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Strategic Cancer Advocacy- Meaningful Engagement Of Cancer Survivors
Moderator: Muthoni Mate, Founder Cancer Cafe
Sponsor: Takeda, a pharmaceutical company with a patient assistance program for Hodgkin’s lymphoma in Kenya.
- Christine Mugo-Sitati, Executive director KENCO
- Dr. Zipporah Ali, Palliative Care Specialist and advocate
- Benda Kithaka, Executive director, Kilele health
- Philip Odiyo, Psycho-oncologist, Faraja
- Livingstone Simiyu, Lawyer and Secretary HENZO Kenya
- Wanjiru Githuka, Chairlady CSAK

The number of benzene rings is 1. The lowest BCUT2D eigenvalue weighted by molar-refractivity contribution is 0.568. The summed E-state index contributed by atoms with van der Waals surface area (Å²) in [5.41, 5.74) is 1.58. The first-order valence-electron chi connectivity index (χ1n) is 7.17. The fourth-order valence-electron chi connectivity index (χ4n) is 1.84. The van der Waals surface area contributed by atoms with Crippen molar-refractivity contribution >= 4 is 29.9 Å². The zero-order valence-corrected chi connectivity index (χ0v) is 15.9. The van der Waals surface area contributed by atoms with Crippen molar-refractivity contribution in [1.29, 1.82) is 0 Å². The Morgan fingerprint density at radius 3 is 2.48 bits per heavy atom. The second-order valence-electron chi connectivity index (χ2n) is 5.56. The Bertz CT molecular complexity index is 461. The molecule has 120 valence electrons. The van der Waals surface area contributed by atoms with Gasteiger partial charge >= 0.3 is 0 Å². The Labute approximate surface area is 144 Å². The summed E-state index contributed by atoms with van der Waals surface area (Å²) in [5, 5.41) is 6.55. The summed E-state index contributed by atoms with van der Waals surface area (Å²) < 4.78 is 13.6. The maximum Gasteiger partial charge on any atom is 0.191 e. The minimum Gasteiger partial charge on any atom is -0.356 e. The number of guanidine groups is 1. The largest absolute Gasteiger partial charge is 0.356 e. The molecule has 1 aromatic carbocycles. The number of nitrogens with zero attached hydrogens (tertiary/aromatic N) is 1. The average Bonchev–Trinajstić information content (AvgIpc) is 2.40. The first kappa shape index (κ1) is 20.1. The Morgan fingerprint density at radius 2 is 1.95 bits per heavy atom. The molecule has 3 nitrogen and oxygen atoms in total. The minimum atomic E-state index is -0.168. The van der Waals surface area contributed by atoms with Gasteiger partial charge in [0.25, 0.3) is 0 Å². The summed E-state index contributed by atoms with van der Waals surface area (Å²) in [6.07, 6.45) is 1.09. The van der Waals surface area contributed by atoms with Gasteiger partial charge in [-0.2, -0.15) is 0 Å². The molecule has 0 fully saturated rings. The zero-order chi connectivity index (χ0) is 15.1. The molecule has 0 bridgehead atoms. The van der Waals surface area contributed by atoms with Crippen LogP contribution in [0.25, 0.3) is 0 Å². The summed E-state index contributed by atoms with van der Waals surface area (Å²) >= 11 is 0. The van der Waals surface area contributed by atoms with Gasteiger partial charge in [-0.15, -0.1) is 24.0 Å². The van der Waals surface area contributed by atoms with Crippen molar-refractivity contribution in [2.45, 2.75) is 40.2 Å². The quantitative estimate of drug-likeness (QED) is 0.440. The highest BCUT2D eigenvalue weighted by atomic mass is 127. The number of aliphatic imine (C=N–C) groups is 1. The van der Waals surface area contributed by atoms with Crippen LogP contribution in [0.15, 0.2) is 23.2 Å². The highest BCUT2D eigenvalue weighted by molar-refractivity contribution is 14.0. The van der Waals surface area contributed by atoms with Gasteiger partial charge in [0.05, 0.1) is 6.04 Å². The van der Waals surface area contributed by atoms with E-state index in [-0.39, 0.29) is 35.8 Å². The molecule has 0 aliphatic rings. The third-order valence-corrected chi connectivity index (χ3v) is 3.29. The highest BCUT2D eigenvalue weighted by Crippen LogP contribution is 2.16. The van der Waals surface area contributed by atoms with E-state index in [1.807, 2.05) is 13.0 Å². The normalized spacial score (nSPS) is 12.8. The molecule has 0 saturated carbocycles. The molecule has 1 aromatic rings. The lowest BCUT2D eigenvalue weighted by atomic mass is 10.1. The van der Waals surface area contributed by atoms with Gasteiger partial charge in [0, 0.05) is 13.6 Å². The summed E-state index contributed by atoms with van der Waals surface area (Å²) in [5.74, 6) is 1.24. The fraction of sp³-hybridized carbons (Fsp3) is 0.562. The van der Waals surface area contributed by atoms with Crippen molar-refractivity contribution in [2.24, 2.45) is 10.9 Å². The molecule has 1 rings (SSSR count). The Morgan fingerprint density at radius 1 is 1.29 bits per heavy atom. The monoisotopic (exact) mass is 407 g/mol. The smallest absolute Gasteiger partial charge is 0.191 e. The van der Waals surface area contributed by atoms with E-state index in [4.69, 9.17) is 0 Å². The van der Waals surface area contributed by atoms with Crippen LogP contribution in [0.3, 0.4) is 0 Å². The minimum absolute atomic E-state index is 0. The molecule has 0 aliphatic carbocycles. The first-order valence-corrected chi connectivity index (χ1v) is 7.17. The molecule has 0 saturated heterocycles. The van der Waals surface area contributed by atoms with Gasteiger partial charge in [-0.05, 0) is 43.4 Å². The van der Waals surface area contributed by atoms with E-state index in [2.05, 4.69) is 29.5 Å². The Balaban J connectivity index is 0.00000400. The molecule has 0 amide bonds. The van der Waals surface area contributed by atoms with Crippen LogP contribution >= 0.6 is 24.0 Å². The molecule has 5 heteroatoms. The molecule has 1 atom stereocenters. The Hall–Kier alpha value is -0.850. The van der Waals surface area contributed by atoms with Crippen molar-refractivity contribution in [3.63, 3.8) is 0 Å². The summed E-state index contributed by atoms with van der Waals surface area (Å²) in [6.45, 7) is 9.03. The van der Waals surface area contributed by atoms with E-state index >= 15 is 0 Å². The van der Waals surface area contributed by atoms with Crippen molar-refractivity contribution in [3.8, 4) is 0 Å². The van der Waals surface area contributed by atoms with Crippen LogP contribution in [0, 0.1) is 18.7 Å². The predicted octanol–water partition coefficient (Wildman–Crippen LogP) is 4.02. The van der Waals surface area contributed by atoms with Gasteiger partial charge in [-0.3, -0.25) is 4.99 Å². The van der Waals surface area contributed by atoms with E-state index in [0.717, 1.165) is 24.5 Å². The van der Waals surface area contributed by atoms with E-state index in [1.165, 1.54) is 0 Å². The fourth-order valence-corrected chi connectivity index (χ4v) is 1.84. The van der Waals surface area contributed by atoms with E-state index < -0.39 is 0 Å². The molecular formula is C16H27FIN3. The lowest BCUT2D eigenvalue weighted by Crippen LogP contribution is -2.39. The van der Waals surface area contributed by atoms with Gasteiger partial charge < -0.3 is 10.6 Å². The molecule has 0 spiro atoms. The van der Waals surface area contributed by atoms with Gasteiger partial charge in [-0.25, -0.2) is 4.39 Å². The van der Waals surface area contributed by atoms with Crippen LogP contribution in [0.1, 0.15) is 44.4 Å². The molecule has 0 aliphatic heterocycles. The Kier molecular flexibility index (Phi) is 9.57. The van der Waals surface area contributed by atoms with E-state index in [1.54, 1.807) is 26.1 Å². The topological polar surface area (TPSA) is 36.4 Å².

Kenya Network of Cancer Organization (KENCO) is an umbrella body for civil society groups involved in meaningful engagement with cancer survivors. KENCO groups provide information, education, and screening of cancer while some member groups are involved in patient navigation to access health services. They are also involved in palliative care and advocacy, influencing policy and representing cancer patients in government. They compliment the government in providing financial and psychosocial support to the patients, sensitize and build capacity for the health care workers, and provide basic information to cancer patients to ensure patient needs are met. The National Cancer Act 2012 provided a legal framework on how to deal with cancer patients. There are calls by various bodies to decentralize cancer services to the counties, in order to ease the financial burden and to enable patients to adhere to treatment. This would greatly improve cancer services delivery in the country. The unavailability of locally generated data on cancer survivorship demonstrates the need to focus on research and clinical trials, and to publish the research findings. Data generated from research will guide informed policy development. Public education on what services the Universal Health Care (UHC) has for cancer patients, is a step in providing financial support to the patients, especially since the National Hospital Insurance Funds (NHIF), do not comprehensively cover cancer treatment. In addition, private insurers and families are encouraged to supplement NHIF. Community and public engagement efforts about a healthy lifestyle and health-seeking behavior would help to reduce the number of cancer patients in the country. Additionally, public education will help to reduce stigmatization and discrimination of cancer patients. Early diagnosis is a major challenge for childhood cancers, due to late patient presentation. Since over 60% of children with cancer are cured with timely intervention, there is a need for parents to be on the lookout for any abnormal signs in children.